3. The learned counsel for the petitioner would submit that the petitioner is only in the business of selling bone meal and they had not at all imported any materials. Hence, he would submit that the 1st respondent had wrongly understood as if the petitioner had imported timber and other products and demanded the tax amount by virtue of the prior notice. Further, the 1st respondent had passed the aforesaid impugned order without providing any opportunity of personal hearing to the petitioner. Hence, he would submit that the said impugned order has been passed in violation of principles of natural justice and the same is liable to be set aside.
4. In reply, the learned counsel for the 1st respondent would submit that in spite of the service of notice, the petitioner had not appeared before the 1st respondent and hence, the impugned order came to be passed. Further, she would submit that if any order is passed by this Court, the same may be complied with by the 1st
5. Heard the learned counsel for the petitioner and the 1st respondent and also perused the materials available on record.
6. In the present case, it appears that the petitioner is in the business of supplying bone meal and they had not at all imported any materials at any point of time. However, the notice was issued by the 1st respondent as if the petitioner had imported timber and the said information is said to have been obtained by the 1st respondent from the Customs Department. Further, according to the 1st respondent, the petitioner had received the show cause notice and they had not filed any reply for the said notice.
7. This Court is of the view that even assuming that the petitioner had received the notices and not filed any reply, the 1st respondent is supposed to have provided the opportunity of personal hearing to the petitioner before the passing of impugned order, which is mandated in terms of Section 75(4) of the Goods and Services Tax Act, 2017 and the same has not been done in the present case.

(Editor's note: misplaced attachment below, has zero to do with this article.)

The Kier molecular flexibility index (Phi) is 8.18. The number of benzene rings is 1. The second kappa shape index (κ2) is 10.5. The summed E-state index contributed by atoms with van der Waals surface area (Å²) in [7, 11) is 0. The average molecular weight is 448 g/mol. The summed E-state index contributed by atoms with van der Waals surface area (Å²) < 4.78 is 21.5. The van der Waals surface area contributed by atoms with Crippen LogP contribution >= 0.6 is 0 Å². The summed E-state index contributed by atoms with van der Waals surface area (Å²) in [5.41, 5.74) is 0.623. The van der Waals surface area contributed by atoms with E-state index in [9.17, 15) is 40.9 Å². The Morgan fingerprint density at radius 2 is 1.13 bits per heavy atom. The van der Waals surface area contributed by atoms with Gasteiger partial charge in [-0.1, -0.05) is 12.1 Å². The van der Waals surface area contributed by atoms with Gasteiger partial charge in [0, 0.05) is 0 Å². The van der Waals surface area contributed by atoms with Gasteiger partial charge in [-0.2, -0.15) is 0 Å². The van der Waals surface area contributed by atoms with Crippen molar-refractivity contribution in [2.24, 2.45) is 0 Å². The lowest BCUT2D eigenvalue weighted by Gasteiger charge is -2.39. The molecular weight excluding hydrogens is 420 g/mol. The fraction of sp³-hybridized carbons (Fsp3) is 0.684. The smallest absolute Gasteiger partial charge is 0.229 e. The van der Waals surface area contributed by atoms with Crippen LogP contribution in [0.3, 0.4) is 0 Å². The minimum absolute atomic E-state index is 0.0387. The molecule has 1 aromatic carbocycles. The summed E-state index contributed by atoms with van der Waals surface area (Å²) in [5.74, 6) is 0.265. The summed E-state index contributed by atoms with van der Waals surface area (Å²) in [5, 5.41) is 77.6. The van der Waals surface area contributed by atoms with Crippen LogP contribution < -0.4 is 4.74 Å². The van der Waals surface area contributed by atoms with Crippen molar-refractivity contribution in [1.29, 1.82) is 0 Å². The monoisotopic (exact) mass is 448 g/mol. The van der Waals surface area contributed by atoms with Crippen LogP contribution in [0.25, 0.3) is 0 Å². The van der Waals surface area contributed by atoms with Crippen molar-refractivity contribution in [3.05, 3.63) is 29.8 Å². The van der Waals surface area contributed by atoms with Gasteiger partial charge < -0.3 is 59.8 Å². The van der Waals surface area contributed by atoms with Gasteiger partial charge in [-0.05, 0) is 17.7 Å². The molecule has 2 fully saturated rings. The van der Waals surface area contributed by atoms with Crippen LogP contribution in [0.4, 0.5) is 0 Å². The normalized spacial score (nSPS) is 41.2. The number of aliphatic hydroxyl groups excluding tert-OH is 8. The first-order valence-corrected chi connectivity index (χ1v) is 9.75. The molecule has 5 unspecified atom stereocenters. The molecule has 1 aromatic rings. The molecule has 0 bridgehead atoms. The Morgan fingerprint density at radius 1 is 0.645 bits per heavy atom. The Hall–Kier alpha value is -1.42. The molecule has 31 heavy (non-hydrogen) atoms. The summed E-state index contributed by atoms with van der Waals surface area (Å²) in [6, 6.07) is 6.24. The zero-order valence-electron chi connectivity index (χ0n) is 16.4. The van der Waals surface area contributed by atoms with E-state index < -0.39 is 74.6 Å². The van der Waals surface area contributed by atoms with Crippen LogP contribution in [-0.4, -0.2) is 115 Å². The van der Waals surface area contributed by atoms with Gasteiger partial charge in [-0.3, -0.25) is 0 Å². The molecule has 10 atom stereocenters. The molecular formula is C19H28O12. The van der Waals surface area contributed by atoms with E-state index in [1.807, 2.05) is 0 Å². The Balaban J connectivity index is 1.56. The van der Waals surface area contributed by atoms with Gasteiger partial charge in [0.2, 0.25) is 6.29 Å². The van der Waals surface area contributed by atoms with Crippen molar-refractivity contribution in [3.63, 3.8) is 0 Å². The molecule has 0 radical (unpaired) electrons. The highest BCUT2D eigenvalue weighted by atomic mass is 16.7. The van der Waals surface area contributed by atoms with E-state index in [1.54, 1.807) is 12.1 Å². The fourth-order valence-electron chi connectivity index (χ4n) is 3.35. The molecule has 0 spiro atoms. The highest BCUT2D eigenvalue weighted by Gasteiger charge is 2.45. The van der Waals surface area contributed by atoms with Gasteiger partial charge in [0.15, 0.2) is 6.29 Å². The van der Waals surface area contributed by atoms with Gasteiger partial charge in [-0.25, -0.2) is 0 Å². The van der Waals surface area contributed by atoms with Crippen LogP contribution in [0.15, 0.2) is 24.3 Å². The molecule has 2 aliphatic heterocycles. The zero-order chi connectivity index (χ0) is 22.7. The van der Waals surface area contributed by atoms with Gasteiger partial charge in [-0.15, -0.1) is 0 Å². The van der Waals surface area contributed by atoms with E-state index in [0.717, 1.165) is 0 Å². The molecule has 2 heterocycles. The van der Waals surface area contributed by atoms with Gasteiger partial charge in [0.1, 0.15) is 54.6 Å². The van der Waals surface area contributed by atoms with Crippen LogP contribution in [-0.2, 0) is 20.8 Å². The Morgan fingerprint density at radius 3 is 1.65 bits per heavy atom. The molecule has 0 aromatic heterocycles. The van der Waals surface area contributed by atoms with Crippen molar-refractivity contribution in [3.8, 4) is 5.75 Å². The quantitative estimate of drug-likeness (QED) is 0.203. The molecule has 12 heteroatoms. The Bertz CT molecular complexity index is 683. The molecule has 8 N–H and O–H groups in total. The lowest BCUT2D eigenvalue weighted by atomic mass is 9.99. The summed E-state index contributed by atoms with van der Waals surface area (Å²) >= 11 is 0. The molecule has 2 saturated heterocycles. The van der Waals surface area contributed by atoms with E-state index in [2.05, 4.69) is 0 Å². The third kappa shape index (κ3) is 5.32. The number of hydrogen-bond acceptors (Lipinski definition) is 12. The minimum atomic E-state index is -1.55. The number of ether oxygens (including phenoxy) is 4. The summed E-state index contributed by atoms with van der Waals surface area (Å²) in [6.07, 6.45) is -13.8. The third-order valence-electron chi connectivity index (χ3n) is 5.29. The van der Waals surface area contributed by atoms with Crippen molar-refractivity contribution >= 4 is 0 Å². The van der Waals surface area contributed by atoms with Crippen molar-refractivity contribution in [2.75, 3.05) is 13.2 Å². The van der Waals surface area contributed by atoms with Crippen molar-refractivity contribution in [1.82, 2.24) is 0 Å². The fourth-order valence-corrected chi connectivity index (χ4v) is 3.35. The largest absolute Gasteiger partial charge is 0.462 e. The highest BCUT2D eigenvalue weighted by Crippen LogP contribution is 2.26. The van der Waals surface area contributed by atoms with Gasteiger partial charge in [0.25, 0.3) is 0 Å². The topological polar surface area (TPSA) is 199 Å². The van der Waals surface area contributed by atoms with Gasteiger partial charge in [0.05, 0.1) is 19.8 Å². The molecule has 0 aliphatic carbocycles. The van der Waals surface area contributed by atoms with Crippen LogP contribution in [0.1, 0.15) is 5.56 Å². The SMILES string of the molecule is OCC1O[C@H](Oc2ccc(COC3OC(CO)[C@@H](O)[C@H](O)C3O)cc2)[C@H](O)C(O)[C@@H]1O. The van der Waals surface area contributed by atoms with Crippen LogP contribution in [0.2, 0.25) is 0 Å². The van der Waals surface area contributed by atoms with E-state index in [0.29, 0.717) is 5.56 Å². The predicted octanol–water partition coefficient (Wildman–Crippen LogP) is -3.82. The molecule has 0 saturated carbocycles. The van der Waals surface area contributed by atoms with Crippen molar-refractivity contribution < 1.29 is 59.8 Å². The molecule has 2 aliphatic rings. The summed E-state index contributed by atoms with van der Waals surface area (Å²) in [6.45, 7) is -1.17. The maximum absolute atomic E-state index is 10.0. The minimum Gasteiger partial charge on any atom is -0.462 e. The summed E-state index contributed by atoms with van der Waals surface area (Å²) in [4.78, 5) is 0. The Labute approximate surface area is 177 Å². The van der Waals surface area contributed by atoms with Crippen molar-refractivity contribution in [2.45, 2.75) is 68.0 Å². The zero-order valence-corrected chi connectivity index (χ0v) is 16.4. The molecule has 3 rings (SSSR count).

8. Further, the contention of the petitioner is that the supply of bone meal is exempted from the VAT duty and hence, he is not liable to pay any tax amount. However, the notice was issued by the respondent under the wrong assumption that the petitioner had imported timber. Thereafter, the impugned order was also passed, in violation of principles of natural justice, without providing any opportunity of personal hearing.
9. Therefore, this Court is of the considered view that any order has to be passed only after providing an opportunity of personal hearing. Further, in the present case, the petitioner had passed the impugned order under the misconception that the petitioner had imported timber, which is totally contrary to the business of the petitioner. Hence, for the interest of justice, the impugned order is liable to be set aside.
10. Accordingly, the impugned order dated 13.10.2021 is set aside. The attachment notice dated 02.08.2022, which was issued based on the said impugned order, shall stand lifted. While setting aside the said order, this Court remits the matter back to the 1st The 1st respondent is directed to grant time to the petitioner for filing reply and pass appropriate orders after providing the opportunity of personal hearing within a period of 3 months from the date of receipt of copy of this order.
11. With the above directions, this writ petition is disposed of. No cost. Consequently, the connected miscellaneous petition is also closed